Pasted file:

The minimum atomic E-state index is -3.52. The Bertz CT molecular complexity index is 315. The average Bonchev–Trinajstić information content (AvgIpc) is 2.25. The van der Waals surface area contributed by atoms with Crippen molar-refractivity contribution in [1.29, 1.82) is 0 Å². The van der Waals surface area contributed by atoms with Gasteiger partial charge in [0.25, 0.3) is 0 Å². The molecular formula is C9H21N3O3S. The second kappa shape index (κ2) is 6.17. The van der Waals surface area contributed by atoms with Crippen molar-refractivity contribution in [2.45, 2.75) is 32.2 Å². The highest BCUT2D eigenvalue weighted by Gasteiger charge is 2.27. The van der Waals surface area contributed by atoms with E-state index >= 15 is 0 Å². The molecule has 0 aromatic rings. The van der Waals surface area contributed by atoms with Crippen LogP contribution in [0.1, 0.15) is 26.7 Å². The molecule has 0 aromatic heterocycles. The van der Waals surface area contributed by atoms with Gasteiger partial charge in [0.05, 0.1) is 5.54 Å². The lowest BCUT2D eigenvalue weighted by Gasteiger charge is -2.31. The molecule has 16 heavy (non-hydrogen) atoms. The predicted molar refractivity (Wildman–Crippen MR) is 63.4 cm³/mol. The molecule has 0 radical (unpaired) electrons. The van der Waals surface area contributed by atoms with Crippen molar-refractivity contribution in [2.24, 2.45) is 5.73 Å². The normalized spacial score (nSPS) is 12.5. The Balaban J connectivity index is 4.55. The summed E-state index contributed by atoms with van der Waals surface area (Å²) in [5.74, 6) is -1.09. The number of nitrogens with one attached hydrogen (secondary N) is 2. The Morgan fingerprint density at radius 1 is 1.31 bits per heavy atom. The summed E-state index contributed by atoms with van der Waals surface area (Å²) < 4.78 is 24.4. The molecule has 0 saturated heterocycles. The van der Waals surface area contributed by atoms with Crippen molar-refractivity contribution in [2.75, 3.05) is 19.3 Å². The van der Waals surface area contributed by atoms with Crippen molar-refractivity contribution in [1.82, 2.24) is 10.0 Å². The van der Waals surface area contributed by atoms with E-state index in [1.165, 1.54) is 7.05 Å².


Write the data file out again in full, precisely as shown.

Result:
The minimum atomic E-state index is -3.52. The Bertz CT molecular complexity index is 315. The average Bonchev–Trinajstić information content (AvgIpc) is 2.25. The van der Waals surface area contributed by atoms with Crippen molar-refractivity contribution in [1.29, 1.82) is 0 Å². The van der Waals surface area contributed by atoms with Gasteiger partial charge in [0.25, 0.3) is 0 Å². The molecular formula is C9H21N3O3S. The second kappa shape index (κ2) is 6.17. The van der Waals surface area contributed by atoms with Crippen molar-refractivity contribution in [2.45, 2.75) is 32.2 Å². The highest BCUT2D eigenvalue weighted by Gasteiger charge is 2.27. The van der Waals surface area contributed by atoms with E-state index >= 15 is 0 Å². The molecule has 0 aromatic rings. The van der Waals surface area contributed by atoms with Crippen LogP contribution in [0.1, 0.15) is 26.7 Å². The molecule has 0 aromatic heterocycles. The van der Waals surface area contributed by atoms with Gasteiger partial charge in [0.05, 0.1) is 5.54 Å². The lowest BCUT2D eigenvalue weighted by Gasteiger charge is -2.31. The molecule has 16 heavy (non-hydrogen) atoms. The predicted molar refractivity (Wildman–Crippen MR) is 63.4 cm³/mol. The molecule has 0 radical (unpaired) electrons. The van der Waals surface area contributed by atoms with Crippen molar-refractivity contribution in [2.24, 2.45) is 5.73 Å². The normalized spacial score (nSPS) is 12.5. The Balaban J connectivity index is 4.55. The summed E-state index contributed by atoms with van der Waals surface area (Å²) in [5.74, 6) is -1.09. The number of nitrogens with one attached hydrogen (secondary N) is 2. The Morgan fingerprint density at radius 1 is 1.31 bits per heavy atom. The summed E-state index contributed by atoms with van der Waals surface area (Å²) < 4.78 is 24.4. The molecule has 0 saturated heterocycles. The van der Waals surface area contributed by atoms with Crippen molar-refractivity contribution in [2.75, 3.05) is 19.3 Å². The van der Waals surface area contributed by atoms with Crippen molar-refractivity contribution in [1.82, 2.24) is 10.0 Å². The van der Waals surface area contributed by atoms with E-state index in [1.165, 1.54) is 7.05 Å².